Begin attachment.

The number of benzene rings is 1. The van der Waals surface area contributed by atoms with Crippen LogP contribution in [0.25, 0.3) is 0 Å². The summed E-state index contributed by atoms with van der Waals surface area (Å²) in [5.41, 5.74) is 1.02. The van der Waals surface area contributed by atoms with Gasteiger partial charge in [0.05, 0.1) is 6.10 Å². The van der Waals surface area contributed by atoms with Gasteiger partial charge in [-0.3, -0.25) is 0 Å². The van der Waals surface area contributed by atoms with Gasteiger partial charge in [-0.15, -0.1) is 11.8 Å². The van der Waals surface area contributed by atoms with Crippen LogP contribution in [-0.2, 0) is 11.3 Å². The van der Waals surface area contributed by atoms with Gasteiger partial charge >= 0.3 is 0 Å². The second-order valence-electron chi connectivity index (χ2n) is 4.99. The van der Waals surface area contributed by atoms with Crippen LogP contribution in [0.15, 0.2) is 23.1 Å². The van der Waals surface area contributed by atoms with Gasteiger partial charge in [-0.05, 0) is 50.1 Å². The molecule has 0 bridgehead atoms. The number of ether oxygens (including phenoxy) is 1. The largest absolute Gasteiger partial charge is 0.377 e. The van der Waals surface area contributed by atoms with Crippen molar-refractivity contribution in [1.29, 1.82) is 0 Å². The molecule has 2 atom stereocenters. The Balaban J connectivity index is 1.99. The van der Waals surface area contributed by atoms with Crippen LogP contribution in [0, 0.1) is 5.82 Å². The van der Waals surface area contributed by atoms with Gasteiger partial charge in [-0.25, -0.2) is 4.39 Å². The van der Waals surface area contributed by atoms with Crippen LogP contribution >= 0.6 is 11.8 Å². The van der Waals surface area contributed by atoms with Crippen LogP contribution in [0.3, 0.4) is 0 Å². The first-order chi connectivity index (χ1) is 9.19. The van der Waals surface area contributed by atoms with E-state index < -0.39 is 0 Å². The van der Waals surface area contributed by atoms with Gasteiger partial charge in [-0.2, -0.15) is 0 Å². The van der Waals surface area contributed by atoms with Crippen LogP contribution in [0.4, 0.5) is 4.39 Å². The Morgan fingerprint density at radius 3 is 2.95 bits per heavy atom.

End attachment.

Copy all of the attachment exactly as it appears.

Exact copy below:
The number of benzene rings is 1. The van der Waals surface area contributed by atoms with Crippen LogP contribution in [0.25, 0.3) is 0 Å². The summed E-state index contributed by atoms with van der Waals surface area (Å²) in [5.41, 5.74) is 1.02. The van der Waals surface area contributed by atoms with Gasteiger partial charge in [0.05, 0.1) is 6.10 Å². The van der Waals surface area contributed by atoms with Gasteiger partial charge in [-0.3, -0.25) is 0 Å². The van der Waals surface area contributed by atoms with Gasteiger partial charge in [-0.15, -0.1) is 11.8 Å². The van der Waals surface area contributed by atoms with Crippen LogP contribution in [-0.2, 0) is 11.3 Å². The van der Waals surface area contributed by atoms with Gasteiger partial charge >= 0.3 is 0 Å². The second-order valence-electron chi connectivity index (χ2n) is 4.99. The van der Waals surface area contributed by atoms with Crippen LogP contribution in [0.15, 0.2) is 23.1 Å². The van der Waals surface area contributed by atoms with Gasteiger partial charge in [-0.05, 0) is 50.1 Å². The molecule has 0 bridgehead atoms. The number of ether oxygens (including phenoxy) is 1. The largest absolute Gasteiger partial charge is 0.377 e. The van der Waals surface area contributed by atoms with Crippen molar-refractivity contribution in [1.29, 1.82) is 0 Å². The molecule has 2 atom stereocenters. The Balaban J connectivity index is 1.99. The van der Waals surface area contributed by atoms with Crippen LogP contribution in [0, 0.1) is 5.82 Å². The van der Waals surface area contributed by atoms with Gasteiger partial charge in [-0.25, -0.2) is 4.39 Å². The van der Waals surface area contributed by atoms with Crippen LogP contribution >= 0.6 is 11.8 Å². The van der Waals surface area contributed by atoms with Crippen LogP contribution in [0.3, 0.4) is 0 Å². The first-order chi connectivity index (χ1) is 9.19. The van der Waals surface area contributed by atoms with E-state index < -0.39 is 0 Å². The van der Waals surface area contributed by atoms with Gasteiger partial charge in [-0.2, -0.15) is 0 Å². The van der Waals surface area contributed by atoms with Crippen LogP contribution in [0.4, 0.5) is 4.39 Å². The Morgan fingerprint density at radius 3 is 2.95 bits per heavy atom.